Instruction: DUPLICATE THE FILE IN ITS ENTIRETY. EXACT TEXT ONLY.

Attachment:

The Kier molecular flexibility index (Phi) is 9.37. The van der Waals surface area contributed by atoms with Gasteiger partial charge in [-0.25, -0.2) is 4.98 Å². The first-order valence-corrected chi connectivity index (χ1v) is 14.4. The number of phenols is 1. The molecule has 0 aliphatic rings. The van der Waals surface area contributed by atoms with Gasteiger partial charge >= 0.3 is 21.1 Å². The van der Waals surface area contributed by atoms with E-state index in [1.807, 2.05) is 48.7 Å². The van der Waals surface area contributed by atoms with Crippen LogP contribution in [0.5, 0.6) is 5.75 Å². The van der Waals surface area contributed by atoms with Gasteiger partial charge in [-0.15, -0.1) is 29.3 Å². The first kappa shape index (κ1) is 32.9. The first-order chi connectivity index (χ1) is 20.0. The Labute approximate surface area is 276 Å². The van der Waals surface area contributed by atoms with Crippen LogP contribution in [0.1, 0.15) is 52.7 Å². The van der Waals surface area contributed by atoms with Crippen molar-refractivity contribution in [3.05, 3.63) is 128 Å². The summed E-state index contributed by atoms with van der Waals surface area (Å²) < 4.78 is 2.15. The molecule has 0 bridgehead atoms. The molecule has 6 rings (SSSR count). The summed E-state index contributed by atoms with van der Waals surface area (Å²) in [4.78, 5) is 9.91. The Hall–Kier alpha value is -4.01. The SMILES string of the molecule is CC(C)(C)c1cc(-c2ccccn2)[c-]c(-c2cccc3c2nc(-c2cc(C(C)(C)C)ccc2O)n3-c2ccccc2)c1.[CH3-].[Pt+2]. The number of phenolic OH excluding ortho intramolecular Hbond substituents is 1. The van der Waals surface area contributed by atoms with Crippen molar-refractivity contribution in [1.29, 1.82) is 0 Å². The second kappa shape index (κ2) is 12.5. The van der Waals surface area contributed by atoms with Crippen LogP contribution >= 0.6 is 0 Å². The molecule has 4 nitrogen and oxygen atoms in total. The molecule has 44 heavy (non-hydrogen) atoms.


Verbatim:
The Kier molecular flexibility index (Phi) is 9.37. The van der Waals surface area contributed by atoms with Gasteiger partial charge in [-0.25, -0.2) is 4.98 Å². The first-order valence-corrected chi connectivity index (χ1v) is 14.4. The number of phenols is 1. The molecule has 0 aliphatic rings. The van der Waals surface area contributed by atoms with Gasteiger partial charge >= 0.3 is 21.1 Å². The van der Waals surface area contributed by atoms with E-state index in [1.807, 2.05) is 48.7 Å². The van der Waals surface area contributed by atoms with Crippen LogP contribution in [0.5, 0.6) is 5.75 Å². The van der Waals surface area contributed by atoms with Gasteiger partial charge in [-0.15, -0.1) is 29.3 Å². The first kappa shape index (κ1) is 32.9. The first-order chi connectivity index (χ1) is 20.0. The Labute approximate surface area is 276 Å². The van der Waals surface area contributed by atoms with Crippen LogP contribution in [0.1, 0.15) is 52.7 Å². The van der Waals surface area contributed by atoms with Crippen molar-refractivity contribution in [3.05, 3.63) is 128 Å². The summed E-state index contributed by atoms with van der Waals surface area (Å²) < 4.78 is 2.15. The molecule has 0 bridgehead atoms. The molecule has 6 rings (SSSR count). The summed E-state index contributed by atoms with van der Waals surface area (Å²) in [4.78, 5) is 9.91. The Hall–Kier alpha value is -4.01. The SMILES string of the molecule is CC(C)(C)c1cc(-c2ccccn2)[c-]c(-c2cccc3c2nc(-c2cc(C(C)(C)C)ccc2O)n3-c2ccccc2)c1.[CH3-].[Pt+2]. The number of phenolic OH excluding ortho intramolecular Hbond substituents is 1. The van der Waals surface area contributed by atoms with Crippen molar-refractivity contribution in [1.29, 1.82) is 0 Å². The second kappa shape index (κ2) is 12.5. The van der Waals surface area contributed by atoms with Crippen LogP contribution >= 0.6 is 0 Å². The molecule has 4 nitrogen and oxygen atoms in total. The molecule has 44 heavy (non-hydrogen) atoms.